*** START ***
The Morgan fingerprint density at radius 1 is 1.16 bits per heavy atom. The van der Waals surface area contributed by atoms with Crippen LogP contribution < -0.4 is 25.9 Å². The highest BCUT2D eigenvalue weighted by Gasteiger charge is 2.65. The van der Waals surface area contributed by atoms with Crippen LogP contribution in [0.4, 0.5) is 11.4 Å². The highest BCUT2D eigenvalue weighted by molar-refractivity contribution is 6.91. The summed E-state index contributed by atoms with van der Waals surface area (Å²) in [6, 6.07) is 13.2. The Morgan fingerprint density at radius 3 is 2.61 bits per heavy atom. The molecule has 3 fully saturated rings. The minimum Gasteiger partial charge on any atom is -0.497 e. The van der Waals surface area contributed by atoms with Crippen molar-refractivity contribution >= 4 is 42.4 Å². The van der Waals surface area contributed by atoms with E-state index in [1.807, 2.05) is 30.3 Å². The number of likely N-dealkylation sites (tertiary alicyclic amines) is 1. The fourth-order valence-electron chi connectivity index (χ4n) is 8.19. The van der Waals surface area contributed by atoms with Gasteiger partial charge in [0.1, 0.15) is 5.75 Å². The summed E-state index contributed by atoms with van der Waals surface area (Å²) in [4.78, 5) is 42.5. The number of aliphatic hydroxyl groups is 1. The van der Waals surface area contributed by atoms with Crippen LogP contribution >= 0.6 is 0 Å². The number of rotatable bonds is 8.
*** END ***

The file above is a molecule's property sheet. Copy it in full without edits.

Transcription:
The Morgan fingerprint density at radius 1 is 1.16 bits per heavy atom. The van der Waals surface area contributed by atoms with Crippen LogP contribution < -0.4 is 25.9 Å². The highest BCUT2D eigenvalue weighted by Gasteiger charge is 2.65. The van der Waals surface area contributed by atoms with Crippen LogP contribution in [0.4, 0.5) is 11.4 Å². The highest BCUT2D eigenvalue weighted by molar-refractivity contribution is 6.91. The summed E-state index contributed by atoms with van der Waals surface area (Å²) in [6, 6.07) is 13.2. The Morgan fingerprint density at radius 3 is 2.61 bits per heavy atom. The molecule has 3 fully saturated rings. The minimum Gasteiger partial charge on any atom is -0.497 e. The van der Waals surface area contributed by atoms with Crippen molar-refractivity contribution >= 4 is 42.4 Å². The van der Waals surface area contributed by atoms with E-state index in [1.807, 2.05) is 30.3 Å². The number of likely N-dealkylation sites (tertiary alicyclic amines) is 1. The fourth-order valence-electron chi connectivity index (χ4n) is 8.19. The van der Waals surface area contributed by atoms with Gasteiger partial charge in [0.1, 0.15) is 5.75 Å². The summed E-state index contributed by atoms with van der Waals surface area (Å²) in [4.78, 5) is 42.5. The number of aliphatic hydroxyl groups is 1. The van der Waals surface area contributed by atoms with Crippen LogP contribution >= 0.6 is 0 Å². The number of rotatable bonds is 8.